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Is privacy a fundamental right? Two cases that Supreme Court will look at

LiveMint logoLiveMint 19-07-2017 Priyanka Mittal

New Delhi: As a nine-judge Constitution bench of the Supreme Court gets down to the business of addressing whether privacy is a fundamental right under the Constitution, it will primarily be revisiting two precedents on the issue.

The larger bench has been asked to look into the issue, which is at the core of the 12-digit Aadhaar number becoming the bedrock of government welfare programmes, the tax administration network and online financial transactions.

To address the privacy question, the nine-judge bench will examine and determine if judgments in two cases that say that privacy is not a fundamental right are acceptable in the current context. If the bench were to decide that Indian citizens indeed have the right to privacy, a smaller bench will define the scope of that right. If not, then little remains to the challenge against Aadhaar.

So, what are these two cases?

M.P Sharma vs Satish Chandra (1954)

This post-independence case involved a challenge to the constitutionality of search and seizure of documents from a person against whom a first information report (FIR) has been lodged. The main issue that came up for consideration was whether such procedures were violative of Article 19 (1) (f) (right to property) and Article 20 (3) (right against self- incrimination) of the Constitution.

The judges were to ascertain if there were any constitutional limitations to the government’s right to search and seizure and if this would in any way breach the right to privacy.

A majority decision by an eight-judge Constitution bench held that the right to privacy was not a fundamental right under the Indian Constitution. At this point in time, the question of privacy was relatively new and the bench did not go into it in much detail. Its interpretation and scope as a right was broadened in subsequent years.

The ruling recognized a search and seizure process as a “temporary interference for which statutory recognition was unnecessary”. It was considered to be a reasonable restriction of the freedoms under the Constitution which could not be held unconstitutional.

Kharak Singh vs State of Uttar Pradesh (1962)

The issue of state surveillance as against the right to privacy was bought to the court when Kharak Singh, who was let off in a dacoity case due to lack of evidence challenged regular surveillance by police authorities on the grounds of infringement of his constitutionally guaranteed fundamental rights.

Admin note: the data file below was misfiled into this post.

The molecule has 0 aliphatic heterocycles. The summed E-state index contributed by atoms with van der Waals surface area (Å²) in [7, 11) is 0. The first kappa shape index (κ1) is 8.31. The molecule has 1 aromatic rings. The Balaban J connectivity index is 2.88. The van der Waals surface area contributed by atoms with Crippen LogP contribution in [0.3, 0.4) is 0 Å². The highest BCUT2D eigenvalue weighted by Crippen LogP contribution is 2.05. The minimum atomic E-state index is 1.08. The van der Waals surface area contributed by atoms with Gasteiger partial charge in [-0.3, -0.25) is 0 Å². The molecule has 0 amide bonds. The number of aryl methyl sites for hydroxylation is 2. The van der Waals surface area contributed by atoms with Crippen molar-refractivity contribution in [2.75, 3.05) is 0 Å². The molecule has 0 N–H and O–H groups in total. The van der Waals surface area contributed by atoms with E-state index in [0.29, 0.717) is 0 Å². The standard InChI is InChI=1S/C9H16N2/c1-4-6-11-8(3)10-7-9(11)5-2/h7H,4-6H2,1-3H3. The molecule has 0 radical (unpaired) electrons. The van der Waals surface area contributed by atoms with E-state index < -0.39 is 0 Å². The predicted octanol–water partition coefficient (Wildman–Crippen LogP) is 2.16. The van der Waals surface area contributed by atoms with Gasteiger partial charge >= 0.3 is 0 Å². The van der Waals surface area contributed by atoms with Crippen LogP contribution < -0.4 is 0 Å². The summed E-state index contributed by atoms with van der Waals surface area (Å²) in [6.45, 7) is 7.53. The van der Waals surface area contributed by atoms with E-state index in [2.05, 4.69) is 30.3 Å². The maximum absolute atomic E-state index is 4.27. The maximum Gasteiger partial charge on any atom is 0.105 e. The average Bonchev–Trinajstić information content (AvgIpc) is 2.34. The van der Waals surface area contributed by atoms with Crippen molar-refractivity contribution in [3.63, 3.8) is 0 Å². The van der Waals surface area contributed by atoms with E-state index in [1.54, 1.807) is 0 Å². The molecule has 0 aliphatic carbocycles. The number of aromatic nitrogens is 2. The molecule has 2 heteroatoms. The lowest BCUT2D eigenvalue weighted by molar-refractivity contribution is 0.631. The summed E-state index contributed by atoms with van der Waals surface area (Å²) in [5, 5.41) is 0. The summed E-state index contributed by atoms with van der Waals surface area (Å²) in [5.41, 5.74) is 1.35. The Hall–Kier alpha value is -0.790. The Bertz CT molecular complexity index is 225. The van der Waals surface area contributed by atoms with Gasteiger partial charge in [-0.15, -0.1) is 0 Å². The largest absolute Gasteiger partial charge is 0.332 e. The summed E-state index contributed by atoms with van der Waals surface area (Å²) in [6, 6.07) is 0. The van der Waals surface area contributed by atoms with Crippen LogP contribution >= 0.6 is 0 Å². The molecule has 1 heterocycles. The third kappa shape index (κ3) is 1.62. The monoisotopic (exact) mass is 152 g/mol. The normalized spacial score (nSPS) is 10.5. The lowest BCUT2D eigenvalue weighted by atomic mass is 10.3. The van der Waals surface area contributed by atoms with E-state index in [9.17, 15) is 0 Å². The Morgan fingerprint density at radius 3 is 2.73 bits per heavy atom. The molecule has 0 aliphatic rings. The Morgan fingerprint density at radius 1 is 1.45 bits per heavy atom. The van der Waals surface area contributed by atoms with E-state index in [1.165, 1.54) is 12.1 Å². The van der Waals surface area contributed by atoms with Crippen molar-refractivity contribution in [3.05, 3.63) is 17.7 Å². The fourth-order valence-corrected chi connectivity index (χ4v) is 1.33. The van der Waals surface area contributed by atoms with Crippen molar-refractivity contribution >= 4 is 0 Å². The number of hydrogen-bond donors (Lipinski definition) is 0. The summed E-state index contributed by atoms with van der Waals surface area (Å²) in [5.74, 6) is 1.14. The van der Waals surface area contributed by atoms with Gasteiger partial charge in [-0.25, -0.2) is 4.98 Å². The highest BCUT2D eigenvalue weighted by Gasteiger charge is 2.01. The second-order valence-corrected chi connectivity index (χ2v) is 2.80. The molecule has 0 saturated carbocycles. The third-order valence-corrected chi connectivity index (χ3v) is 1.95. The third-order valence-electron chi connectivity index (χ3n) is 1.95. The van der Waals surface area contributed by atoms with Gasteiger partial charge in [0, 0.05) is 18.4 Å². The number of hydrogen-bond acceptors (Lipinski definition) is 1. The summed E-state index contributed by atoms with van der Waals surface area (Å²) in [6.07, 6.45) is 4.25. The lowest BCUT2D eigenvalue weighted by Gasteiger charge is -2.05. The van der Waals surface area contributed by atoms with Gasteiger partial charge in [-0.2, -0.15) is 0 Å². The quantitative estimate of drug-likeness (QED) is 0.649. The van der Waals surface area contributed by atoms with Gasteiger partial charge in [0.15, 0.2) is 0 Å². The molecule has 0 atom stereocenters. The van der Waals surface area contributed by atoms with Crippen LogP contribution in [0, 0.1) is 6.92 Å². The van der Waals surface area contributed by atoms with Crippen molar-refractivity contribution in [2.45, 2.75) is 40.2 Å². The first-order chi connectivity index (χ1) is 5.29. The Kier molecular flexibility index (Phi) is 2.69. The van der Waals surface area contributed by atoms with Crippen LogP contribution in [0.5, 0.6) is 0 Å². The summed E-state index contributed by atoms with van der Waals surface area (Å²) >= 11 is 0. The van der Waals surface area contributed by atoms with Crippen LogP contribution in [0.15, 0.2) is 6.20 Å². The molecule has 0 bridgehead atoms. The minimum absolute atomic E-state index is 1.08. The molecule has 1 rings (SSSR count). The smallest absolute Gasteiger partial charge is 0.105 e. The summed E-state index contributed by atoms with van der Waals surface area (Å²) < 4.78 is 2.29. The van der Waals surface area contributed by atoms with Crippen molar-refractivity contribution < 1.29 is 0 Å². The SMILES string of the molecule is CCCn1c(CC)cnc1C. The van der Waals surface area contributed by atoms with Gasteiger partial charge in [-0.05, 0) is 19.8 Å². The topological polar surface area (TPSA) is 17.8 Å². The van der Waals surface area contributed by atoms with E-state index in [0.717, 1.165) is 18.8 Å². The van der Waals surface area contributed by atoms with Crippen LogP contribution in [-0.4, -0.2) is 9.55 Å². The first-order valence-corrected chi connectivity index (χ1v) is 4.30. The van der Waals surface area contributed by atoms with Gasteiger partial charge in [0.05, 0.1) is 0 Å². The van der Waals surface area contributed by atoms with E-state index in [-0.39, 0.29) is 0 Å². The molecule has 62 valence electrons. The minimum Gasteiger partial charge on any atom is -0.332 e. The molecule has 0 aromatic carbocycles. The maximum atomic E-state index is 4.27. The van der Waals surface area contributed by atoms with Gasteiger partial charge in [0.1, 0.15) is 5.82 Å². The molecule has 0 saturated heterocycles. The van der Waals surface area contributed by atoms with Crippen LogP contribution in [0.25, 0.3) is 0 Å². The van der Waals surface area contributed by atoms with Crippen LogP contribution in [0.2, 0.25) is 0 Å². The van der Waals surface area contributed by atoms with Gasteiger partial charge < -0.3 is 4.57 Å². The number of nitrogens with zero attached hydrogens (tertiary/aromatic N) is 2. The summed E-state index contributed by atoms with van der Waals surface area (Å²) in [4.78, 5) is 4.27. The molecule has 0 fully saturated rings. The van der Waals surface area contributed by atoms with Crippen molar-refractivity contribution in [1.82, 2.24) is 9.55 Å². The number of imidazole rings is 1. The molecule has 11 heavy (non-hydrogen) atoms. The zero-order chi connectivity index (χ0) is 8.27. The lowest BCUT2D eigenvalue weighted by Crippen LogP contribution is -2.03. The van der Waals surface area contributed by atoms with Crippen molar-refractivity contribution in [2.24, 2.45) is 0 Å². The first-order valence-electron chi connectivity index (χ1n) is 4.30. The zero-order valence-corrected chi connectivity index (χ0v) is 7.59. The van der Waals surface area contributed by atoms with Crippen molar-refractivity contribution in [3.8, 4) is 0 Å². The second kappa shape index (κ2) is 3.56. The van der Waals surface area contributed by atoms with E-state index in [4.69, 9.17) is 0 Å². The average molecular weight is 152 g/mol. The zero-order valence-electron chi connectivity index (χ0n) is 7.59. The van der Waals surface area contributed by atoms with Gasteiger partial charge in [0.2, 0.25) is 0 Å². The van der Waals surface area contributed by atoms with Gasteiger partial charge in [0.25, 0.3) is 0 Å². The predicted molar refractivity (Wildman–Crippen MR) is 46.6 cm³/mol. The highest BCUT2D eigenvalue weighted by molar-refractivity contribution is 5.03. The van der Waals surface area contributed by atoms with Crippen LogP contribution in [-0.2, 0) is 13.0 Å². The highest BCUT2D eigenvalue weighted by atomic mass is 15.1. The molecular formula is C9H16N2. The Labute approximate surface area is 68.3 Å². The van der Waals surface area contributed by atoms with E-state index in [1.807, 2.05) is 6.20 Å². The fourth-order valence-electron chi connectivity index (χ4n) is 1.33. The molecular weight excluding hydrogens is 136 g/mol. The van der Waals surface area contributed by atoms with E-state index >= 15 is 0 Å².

Provisions of the Uttar Pradesh police regulations allowed secret picketing of Singh’s house, domiciliary visits at night, periodic inquiries by officers and tracking/verifying his movement. Claiming that this was an infringement of his fundamental rights, Singh filed a writ petition before the Supreme Court.

A six-judge Constitution bench examined the issue of surveillance and validity of regulations governing the Uttar Pradesh police in the context of the scope of such powers being in violation of the freedoms guaranteed to citizens under the Constitution.

The fundamental rights referred to in the challenge were Article 19(1)(d) (Right to move freely through the territory of India) and 21 (Right to life and personal liberty) of the Constitution.

The main question for consideration before the bench was whether surveillance under the impugned Uttar Pradesh police regulations constituted an infringement of the citizen’s fundamental rights as guaranteed by the Constitution.

Police authorities took the stand that the regulations did not infringe upon fundamental freedoms and even if they did, they served as reasonable restrictions in the interest of the general public and to enable the police to discharge its duty in a more efficient way.

In a majority judgment, the court ruled that “privacy was not a guaranteed constitutional right”. It however, held that Article 21 (right to life) was the repository of residuary personal rights and recognized the common law right to privacy. The provision allowing domiciliary visits was however struck down as unconstitutional. It also noted that the bundle of fundamental rights under the were self-contained and mutually exclusive.

Dissenting judge Justice Subbarao, however, said that even though the right to privacy was not expressly recognized as a fundamental right, it was an essential ingredient of personal liberty under Article 21. He also held all surveillance measures to be unconstitutional.

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